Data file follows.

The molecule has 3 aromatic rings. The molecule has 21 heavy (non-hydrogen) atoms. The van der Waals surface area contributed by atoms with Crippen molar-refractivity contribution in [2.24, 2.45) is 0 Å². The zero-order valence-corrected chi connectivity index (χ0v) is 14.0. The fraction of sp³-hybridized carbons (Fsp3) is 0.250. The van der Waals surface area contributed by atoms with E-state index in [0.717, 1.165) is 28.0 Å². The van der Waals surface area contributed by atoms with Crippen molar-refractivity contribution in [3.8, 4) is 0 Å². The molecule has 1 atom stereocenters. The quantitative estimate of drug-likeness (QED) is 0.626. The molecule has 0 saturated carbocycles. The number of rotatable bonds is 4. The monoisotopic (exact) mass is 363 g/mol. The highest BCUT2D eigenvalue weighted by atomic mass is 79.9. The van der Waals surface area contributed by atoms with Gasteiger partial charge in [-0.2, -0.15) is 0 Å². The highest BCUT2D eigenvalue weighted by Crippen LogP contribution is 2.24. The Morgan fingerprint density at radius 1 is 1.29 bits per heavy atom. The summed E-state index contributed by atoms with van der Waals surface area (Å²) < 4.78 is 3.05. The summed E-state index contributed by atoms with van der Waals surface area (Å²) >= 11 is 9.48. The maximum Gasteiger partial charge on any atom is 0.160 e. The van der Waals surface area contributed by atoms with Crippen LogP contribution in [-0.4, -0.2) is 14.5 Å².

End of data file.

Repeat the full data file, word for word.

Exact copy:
The molecule has 3 aromatic rings. The molecule has 21 heavy (non-hydrogen) atoms. The van der Waals surface area contributed by atoms with Crippen molar-refractivity contribution in [2.24, 2.45) is 0 Å². The zero-order valence-corrected chi connectivity index (χ0v) is 14.0. The fraction of sp³-hybridized carbons (Fsp3) is 0.250. The van der Waals surface area contributed by atoms with E-state index in [0.717, 1.165) is 28.0 Å². The van der Waals surface area contributed by atoms with Crippen molar-refractivity contribution in [3.8, 4) is 0 Å². The molecule has 1 atom stereocenters. The quantitative estimate of drug-likeness (QED) is 0.626. The molecule has 0 saturated carbocycles. The number of rotatable bonds is 4. The monoisotopic (exact) mass is 363 g/mol. The highest BCUT2D eigenvalue weighted by atomic mass is 79.9. The van der Waals surface area contributed by atoms with Gasteiger partial charge in [-0.2, -0.15) is 0 Å². The highest BCUT2D eigenvalue weighted by Crippen LogP contribution is 2.24. The Morgan fingerprint density at radius 1 is 1.29 bits per heavy atom. The summed E-state index contributed by atoms with van der Waals surface area (Å²) < 4.78 is 3.05. The summed E-state index contributed by atoms with van der Waals surface area (Å²) >= 11 is 9.48. The maximum Gasteiger partial charge on any atom is 0.160 e. The van der Waals surface area contributed by atoms with Crippen LogP contribution in [-0.4, -0.2) is 14.5 Å².